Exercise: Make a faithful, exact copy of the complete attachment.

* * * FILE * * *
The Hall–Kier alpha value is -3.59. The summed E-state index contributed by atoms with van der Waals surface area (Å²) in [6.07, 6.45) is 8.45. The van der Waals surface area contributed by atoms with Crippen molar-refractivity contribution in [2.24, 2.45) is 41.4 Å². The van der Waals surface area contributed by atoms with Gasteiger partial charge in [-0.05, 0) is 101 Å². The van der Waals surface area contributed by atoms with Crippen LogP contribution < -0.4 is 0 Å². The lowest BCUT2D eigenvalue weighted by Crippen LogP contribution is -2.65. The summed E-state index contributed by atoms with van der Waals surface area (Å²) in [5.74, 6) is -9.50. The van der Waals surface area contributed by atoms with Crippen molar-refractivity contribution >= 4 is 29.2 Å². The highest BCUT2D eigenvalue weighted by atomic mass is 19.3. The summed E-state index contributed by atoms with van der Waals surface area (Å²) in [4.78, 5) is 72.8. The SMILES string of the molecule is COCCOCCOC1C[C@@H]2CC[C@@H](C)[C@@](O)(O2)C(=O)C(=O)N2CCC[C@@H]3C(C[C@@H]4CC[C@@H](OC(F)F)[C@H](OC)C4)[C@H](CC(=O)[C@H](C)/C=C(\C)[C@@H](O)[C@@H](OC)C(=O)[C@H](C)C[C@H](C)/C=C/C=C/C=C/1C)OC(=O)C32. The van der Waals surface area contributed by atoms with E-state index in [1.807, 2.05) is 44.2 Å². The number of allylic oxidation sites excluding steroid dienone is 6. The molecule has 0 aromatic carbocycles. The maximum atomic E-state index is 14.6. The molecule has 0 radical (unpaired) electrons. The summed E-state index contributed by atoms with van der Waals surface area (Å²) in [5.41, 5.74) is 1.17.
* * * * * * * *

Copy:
The Hall–Kier alpha value is -3.59. The summed E-state index contributed by atoms with van der Waals surface area (Å²) in [6.07, 6.45) is 8.45. The van der Waals surface area contributed by atoms with Crippen molar-refractivity contribution in [2.24, 2.45) is 41.4 Å². The van der Waals surface area contributed by atoms with Gasteiger partial charge in [-0.05, 0) is 101 Å². The van der Waals surface area contributed by atoms with Crippen LogP contribution < -0.4 is 0 Å². The lowest BCUT2D eigenvalue weighted by Crippen LogP contribution is -2.65. The summed E-state index contributed by atoms with van der Waals surface area (Å²) in [5.74, 6) is -9.50. The van der Waals surface area contributed by atoms with Crippen molar-refractivity contribution >= 4 is 29.2 Å². The highest BCUT2D eigenvalue weighted by atomic mass is 19.3. The summed E-state index contributed by atoms with van der Waals surface area (Å²) in [4.78, 5) is 72.8. The SMILES string of the molecule is COCCOCCOC1C[C@@H]2CC[C@@H](C)[C@@](O)(O2)C(=O)C(=O)N2CCC[C@@H]3C(C[C@@H]4CC[C@@H](OC(F)F)[C@H](OC)C4)[C@H](CC(=O)[C@H](C)/C=C(\C)[C@@H](O)[C@@H](OC)C(=O)[C@H](C)C[C@H](C)/C=C/C=C/C=C/1C)OC(=O)C32. The van der Waals surface area contributed by atoms with E-state index in [1.807, 2.05) is 44.2 Å². The number of allylic oxidation sites excluding steroid dienone is 6. The molecule has 0 aromatic carbocycles. The maximum atomic E-state index is 14.6. The molecule has 0 radical (unpaired) electrons. The summed E-state index contributed by atoms with van der Waals surface area (Å²) in [5.41, 5.74) is 1.17.